Over the next few months, evidence emerged that Baxter’s act of violence towards Clarke and her children, aged six, four and three, had been preceded by a history of controlling behavior.
“Rowan Baxter was not mentally ill,” Queensland deputy coroner Jane Bentley said at the inquest into the deaths. “He was a master of manipulation.”
Those who use coercive control humiliate and threaten their victims. They keep tabs on every aspect of their lives – how they spend their money, when they can leave their homes and where they can go, even what they can eat. After separation, it can also extend to constant demands to change parenting arrangements.
Such behavior requires a careful response to protect the victim-survivor from further harm and prevent the offender from inflicting it. Education is the key to achieving this goal.
The parliamentary report made it clear that this issue extends beyond the criminal justice system and a whole-of-government response is needed to protect victim-survivors from coercive control and the homicides that can follow it.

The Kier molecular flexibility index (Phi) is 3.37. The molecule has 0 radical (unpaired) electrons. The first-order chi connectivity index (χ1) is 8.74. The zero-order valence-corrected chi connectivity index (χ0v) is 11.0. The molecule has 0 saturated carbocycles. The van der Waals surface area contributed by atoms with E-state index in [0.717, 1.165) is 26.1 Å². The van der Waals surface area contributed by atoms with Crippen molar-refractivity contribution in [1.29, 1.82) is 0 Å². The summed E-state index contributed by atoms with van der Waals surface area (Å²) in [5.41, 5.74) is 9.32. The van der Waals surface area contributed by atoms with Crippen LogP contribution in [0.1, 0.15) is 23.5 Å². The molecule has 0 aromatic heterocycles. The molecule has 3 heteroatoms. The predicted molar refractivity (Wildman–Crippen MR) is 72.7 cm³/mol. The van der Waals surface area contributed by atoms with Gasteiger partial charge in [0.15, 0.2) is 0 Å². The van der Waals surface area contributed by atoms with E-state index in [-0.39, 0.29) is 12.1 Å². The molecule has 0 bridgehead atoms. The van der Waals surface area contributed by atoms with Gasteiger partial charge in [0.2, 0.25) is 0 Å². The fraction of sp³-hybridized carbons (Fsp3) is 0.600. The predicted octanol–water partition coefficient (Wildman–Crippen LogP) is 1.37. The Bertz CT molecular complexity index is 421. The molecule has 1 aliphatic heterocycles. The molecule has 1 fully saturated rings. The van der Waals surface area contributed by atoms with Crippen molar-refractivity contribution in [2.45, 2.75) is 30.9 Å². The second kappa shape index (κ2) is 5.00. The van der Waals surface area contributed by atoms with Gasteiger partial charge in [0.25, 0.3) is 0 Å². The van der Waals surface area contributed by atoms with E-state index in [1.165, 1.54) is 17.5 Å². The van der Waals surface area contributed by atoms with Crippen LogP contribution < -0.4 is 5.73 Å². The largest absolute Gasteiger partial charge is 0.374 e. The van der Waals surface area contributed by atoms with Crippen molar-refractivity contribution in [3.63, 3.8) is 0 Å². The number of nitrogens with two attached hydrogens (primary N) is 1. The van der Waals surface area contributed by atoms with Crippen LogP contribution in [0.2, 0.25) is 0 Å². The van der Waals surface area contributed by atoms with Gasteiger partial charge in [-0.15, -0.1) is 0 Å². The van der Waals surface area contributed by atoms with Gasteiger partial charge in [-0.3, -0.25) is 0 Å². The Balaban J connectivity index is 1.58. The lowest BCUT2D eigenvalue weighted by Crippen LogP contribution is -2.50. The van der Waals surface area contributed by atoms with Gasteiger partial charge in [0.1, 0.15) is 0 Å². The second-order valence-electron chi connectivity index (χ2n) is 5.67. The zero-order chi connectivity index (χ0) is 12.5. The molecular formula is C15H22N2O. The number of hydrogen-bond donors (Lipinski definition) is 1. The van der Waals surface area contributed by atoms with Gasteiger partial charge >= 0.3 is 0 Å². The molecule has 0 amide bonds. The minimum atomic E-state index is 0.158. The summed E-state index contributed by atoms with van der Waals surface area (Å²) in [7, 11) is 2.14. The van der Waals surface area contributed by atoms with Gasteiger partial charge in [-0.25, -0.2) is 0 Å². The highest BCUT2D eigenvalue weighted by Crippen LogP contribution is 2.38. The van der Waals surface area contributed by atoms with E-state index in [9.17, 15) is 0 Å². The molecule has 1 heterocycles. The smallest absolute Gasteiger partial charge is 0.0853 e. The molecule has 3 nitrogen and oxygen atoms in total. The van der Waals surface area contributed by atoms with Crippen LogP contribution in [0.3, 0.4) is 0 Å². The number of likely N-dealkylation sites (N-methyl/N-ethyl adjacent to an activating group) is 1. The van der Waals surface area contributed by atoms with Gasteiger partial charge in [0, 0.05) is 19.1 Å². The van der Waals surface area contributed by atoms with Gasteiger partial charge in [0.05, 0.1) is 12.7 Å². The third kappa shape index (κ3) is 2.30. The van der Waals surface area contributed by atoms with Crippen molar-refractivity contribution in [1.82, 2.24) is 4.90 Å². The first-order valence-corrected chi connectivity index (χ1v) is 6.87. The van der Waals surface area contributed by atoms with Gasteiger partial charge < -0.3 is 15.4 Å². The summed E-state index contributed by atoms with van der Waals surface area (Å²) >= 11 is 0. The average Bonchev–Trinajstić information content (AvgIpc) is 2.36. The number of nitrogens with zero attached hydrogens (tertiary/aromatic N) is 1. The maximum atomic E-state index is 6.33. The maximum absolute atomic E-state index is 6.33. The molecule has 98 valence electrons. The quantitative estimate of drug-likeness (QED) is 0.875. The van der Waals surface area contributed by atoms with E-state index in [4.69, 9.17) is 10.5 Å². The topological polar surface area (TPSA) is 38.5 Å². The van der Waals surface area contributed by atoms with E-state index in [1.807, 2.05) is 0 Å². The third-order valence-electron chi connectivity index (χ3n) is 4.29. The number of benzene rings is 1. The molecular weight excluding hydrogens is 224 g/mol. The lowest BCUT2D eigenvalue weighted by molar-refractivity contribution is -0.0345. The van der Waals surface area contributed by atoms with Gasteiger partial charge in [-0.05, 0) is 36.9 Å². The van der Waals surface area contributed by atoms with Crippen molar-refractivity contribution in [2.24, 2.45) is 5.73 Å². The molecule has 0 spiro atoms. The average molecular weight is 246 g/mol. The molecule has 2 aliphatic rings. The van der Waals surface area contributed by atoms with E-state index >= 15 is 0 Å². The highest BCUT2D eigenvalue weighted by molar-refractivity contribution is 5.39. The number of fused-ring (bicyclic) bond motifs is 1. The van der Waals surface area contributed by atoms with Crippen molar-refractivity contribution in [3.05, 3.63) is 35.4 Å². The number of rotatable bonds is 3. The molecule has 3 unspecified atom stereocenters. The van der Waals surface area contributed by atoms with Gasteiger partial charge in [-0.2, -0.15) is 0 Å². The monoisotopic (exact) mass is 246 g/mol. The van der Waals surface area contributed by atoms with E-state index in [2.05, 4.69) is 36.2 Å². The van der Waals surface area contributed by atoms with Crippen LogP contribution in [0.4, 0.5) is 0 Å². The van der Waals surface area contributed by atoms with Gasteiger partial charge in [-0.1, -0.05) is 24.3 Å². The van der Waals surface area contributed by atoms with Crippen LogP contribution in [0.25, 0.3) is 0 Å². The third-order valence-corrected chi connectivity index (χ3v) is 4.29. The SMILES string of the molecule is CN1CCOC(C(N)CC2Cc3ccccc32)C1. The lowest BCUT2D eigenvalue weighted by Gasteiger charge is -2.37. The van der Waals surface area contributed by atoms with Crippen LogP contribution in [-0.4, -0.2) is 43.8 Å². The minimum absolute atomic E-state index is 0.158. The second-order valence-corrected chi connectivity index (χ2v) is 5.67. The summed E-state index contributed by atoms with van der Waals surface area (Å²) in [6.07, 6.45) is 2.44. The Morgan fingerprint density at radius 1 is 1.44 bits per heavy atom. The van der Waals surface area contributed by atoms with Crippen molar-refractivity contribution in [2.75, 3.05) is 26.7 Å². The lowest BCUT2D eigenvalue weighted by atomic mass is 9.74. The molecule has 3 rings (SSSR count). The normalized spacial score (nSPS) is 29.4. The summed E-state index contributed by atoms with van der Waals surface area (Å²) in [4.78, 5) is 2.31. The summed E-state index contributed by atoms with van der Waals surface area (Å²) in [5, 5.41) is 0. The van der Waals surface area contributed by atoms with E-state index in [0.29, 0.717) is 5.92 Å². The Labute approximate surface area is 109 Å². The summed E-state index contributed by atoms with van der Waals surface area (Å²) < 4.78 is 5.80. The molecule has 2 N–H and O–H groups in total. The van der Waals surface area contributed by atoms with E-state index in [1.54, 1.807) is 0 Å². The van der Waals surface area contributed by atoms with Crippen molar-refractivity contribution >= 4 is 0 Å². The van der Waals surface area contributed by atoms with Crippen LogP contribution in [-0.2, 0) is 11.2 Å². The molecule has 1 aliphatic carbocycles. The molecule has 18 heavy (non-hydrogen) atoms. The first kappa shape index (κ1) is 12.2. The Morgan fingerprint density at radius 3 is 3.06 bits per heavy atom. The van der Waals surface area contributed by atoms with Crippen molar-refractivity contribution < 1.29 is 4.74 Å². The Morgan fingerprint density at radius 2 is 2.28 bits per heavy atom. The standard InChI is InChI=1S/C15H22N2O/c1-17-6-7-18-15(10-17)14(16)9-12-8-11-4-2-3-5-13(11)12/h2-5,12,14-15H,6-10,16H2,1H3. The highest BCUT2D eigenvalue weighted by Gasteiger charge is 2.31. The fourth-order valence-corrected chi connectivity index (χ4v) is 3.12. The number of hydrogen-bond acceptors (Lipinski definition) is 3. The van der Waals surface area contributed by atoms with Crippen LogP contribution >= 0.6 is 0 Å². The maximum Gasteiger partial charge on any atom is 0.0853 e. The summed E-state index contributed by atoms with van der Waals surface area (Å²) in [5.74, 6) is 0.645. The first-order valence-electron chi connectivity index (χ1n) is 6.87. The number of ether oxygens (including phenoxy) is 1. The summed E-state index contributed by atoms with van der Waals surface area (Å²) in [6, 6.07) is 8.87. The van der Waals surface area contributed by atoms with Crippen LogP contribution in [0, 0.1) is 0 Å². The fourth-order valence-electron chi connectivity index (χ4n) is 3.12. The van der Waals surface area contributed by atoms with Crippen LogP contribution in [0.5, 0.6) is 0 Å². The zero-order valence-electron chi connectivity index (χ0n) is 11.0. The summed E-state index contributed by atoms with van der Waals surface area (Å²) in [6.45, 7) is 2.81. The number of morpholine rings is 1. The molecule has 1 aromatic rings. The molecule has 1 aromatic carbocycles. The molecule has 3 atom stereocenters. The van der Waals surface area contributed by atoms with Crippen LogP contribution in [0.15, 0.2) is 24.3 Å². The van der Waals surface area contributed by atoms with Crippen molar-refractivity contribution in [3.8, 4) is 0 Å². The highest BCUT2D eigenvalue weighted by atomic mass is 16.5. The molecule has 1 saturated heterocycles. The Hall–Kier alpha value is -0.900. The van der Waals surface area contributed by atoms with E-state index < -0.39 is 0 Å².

As the interim chief executive of Domestic Violence NSW, Elise Phillips, says, “we want to identify people experiencing coercive control sooner rather than later, which means our health professionals, teachers and community organizations need to have awareness training.”
The draft laws are open to consultation until the end of August, with the government planning to introduce the final laws to parliament later this year. The government must use the ensuing months to put in place a comprehensive education system around coercive control, to ensure those working in criminal justice are prepared for the new laws, and that other frontline workers are as equipped as they can be to identify and help the victim-survivors of this destructive, and frightening type of abuse.
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